Awá Massacred in Colombian Village
On July 11th, 64-year-old Segundo Ortiz was displaced from his land along with 1,700 other indigenous Awá in a remote jungle region in the foothills of the Andes Mountains in southwestern Colombia.
He and the others had to walk for as long as two days to escape Colombian army operations in the region, finally seeking refuge in the small towns of Ataquer and Ricaurte. But one month later, tragedy struck the displaced Awá again when five of their leaders were dragged from their beds and shot to death on World Indigenous Day. It appears to many observers that the very forces that were charged with protecting the displaced Awá were the likely perpetrators of the massacre.
Under the government of President Alvaro Uribe, the Colombian military has intensified its operations in regions of the southwestern department of Nariño that have historically been controlled by Colombia’s two largest guerrilla groups: the Revolutionary Armed Forces of Colombia (FARC) and the National Liberation Army (ELN). As a result, there has been an increase in violence against the civilian population, as communities in rebel-controlled areas often are accused by the military of being guerrilla sympathizers.
"Helicopters, planes, and soldiers enter our territories to search for armed groups but then they terrorize the people and displace many communities," said an Awá spokesperson in Ataquer. "This has been happening for the past three years."
The killers—nine gunmen dressed in black tee shirts, camouflage trousers and military boots—arrived in Ataquer at four o’clock in the morning on August 9th with a list of six names. They dragged five of the targets out of bed and shot them to death in front of their homes. The victims were Juan Donaldo Morán, former governor of the community, and Adelaida Ortiz, Mauricio Ortiz Burbano, Jairo Ortiz and Marlene Pai. The sixth person on the list, current Awá governor Doris Puchana, was in Bogotá attending a World Indigenous Day conference in order to raise awareness of the plight of her displaced community.
According to an Awá spokesperson in Ataquer, "When the massacre happened, the army was stationed 500 meters away and the police were also here in the town. The people were sleeping in the school and our leaders were in people’s homes. They came in the morning and took them out of the houses and shot them like animals." The heavy military presence in Ataquer at the time of the massacre has led many to question claims by both the army and the national police that FARC guerrillas were responsible for the killings.Luis Evelis Andrade, president of the National Indigenous Organization of Colombia (ONIC), said, "We don’t understand how this could happen in a place as heavily militarized as Ataquer." A female Awá elder in Ricaurte was also skeptical of the official story, saying, "I believe it was the self-defense forces [right-wing paramilitaries] that massacred our five leaders. They have previously threatened our communities."
In order for rebels to have perpetrated the massacre, they would have had to walk brazenly through the town from house to house opening fire on multiple occasions in the still of the night while essentially surrounded by soldiers and police—all in all, an unlikely scenario. Furthermore, there was a noticeable lack of an immediate response on the part of the public forces, despite their close proximity to the killings. Additionally, many counterinsurgency soldiers from the army’s Grupo Cabal Mechanized Battalion stationed in Ataquer and Ricaurte wear black tee shirts under their camouflage uniforms.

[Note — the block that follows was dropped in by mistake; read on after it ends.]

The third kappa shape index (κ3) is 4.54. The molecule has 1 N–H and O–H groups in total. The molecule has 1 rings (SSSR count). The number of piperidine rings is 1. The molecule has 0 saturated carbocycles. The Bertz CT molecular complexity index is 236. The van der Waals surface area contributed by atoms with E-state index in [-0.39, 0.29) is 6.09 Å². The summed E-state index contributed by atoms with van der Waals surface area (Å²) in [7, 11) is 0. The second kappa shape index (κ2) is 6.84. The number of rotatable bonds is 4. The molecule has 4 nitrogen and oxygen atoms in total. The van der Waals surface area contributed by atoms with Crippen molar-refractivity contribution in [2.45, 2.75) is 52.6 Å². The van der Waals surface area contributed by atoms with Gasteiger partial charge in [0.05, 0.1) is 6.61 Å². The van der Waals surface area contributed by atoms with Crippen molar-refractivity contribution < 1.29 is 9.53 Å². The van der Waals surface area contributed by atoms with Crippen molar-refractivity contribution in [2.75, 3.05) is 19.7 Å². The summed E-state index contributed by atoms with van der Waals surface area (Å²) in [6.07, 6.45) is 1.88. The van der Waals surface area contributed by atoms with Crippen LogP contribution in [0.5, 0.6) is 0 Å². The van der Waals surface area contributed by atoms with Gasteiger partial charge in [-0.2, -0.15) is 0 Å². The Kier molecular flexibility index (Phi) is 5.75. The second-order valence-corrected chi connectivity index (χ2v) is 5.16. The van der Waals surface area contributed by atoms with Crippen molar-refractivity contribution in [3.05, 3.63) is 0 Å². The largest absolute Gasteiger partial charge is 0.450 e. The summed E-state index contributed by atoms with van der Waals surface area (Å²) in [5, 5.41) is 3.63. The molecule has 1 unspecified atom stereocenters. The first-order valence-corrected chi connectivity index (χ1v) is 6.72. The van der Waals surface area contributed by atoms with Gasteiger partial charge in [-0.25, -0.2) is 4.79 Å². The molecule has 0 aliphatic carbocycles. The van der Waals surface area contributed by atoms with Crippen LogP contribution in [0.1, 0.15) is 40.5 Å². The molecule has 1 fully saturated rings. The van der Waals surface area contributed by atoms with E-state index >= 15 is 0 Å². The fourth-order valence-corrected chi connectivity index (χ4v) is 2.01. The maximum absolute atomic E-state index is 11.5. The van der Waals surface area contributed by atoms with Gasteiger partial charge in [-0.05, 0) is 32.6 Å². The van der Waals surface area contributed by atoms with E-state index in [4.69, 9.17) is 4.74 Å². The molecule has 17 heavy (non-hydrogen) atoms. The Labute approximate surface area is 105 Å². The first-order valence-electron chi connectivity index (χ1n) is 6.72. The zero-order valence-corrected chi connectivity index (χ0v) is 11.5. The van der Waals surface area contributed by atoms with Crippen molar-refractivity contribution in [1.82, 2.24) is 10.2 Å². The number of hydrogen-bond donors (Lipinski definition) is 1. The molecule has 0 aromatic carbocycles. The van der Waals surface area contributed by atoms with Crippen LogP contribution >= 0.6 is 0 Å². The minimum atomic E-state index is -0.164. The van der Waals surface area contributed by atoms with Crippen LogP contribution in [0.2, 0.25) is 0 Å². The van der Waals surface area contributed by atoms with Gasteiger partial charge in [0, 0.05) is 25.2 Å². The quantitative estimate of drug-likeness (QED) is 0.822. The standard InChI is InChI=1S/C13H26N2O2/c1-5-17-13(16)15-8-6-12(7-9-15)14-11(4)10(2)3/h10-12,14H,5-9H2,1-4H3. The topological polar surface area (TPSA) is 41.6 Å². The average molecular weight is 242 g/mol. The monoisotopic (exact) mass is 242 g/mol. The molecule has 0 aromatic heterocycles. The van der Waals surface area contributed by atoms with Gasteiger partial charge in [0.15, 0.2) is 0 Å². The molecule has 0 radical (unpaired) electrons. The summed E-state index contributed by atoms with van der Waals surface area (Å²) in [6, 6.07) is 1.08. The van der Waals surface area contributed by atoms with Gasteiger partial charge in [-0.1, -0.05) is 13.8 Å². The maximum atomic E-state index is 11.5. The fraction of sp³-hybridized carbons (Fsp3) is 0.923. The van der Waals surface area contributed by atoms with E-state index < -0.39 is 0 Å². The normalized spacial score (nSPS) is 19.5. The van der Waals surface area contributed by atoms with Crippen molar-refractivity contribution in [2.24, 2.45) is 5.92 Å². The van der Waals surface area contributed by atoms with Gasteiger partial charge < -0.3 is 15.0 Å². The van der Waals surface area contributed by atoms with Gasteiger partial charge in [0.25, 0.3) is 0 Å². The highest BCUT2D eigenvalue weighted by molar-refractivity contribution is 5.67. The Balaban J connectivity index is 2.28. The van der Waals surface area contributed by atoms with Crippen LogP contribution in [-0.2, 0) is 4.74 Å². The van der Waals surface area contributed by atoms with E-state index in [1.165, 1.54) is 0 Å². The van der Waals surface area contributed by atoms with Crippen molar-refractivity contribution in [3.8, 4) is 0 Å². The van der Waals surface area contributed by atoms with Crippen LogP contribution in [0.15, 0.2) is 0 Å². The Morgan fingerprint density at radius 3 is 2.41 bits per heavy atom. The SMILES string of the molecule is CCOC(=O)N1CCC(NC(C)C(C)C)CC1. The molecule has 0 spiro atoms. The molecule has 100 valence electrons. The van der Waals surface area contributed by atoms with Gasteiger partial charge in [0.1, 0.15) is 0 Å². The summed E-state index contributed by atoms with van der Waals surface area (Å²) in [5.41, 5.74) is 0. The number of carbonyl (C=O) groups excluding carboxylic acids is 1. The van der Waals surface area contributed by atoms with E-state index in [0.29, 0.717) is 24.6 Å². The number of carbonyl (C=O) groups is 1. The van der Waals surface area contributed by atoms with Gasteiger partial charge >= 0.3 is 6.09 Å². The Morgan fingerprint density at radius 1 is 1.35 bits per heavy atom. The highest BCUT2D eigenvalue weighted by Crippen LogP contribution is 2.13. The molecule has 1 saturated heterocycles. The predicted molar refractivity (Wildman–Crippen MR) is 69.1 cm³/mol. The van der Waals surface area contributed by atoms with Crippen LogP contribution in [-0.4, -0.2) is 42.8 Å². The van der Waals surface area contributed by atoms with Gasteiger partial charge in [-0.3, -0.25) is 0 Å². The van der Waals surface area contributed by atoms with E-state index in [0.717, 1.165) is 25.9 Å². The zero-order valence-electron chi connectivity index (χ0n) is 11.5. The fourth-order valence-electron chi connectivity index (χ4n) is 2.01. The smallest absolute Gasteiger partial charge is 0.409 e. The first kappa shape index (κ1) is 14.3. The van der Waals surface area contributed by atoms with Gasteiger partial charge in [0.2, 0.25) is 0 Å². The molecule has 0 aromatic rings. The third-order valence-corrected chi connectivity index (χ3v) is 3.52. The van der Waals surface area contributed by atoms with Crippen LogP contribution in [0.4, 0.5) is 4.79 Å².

For its part, the government suggested that some of the victims might have been guerrillas, a strategy often employed to imply that the killings were justified. The day after the massacre, the office of the governor of Nariño revealed that two of the victims had been arrested in the previous four months and were accused of being guerrillas. Ultimately, no charges were filed and they were later released. But in Colombia, such an arrest labels a person as a "subversive" in the eyes of the military and paramilitaries who routinely carry out extra-judicial executions.
Meanwhile, several days after the massacre, Brigadier General Hernando PÃ©rez, commander of the Colombian Army’s Third Division—which includes the Grupo Cabal Mechanized Battalion—announced that he would deploy a second counterinsurgency battalion to the region to "guarantee" the safety of the civilian population. In other words, more soldiers from the same army division responsible for the displacement of the Awá—and possibly for the massacre, too—were being deployed to protect the displaced indigenous community.
This cruel irony is not lost on the Awá, whose spokesperson in Ataquer points out, "We were displaced by the military operations of government forces and then the massacre occurred while the public forces were here." Nevertheless, as so often happens in Colombia’s dirty war, the fox was once again being sent to guard the henhouse.
Sources and Further Reading:
[International Day of the World's Indigenous People] September 14, 2006
[UNHCR Colombia] September 14, 2006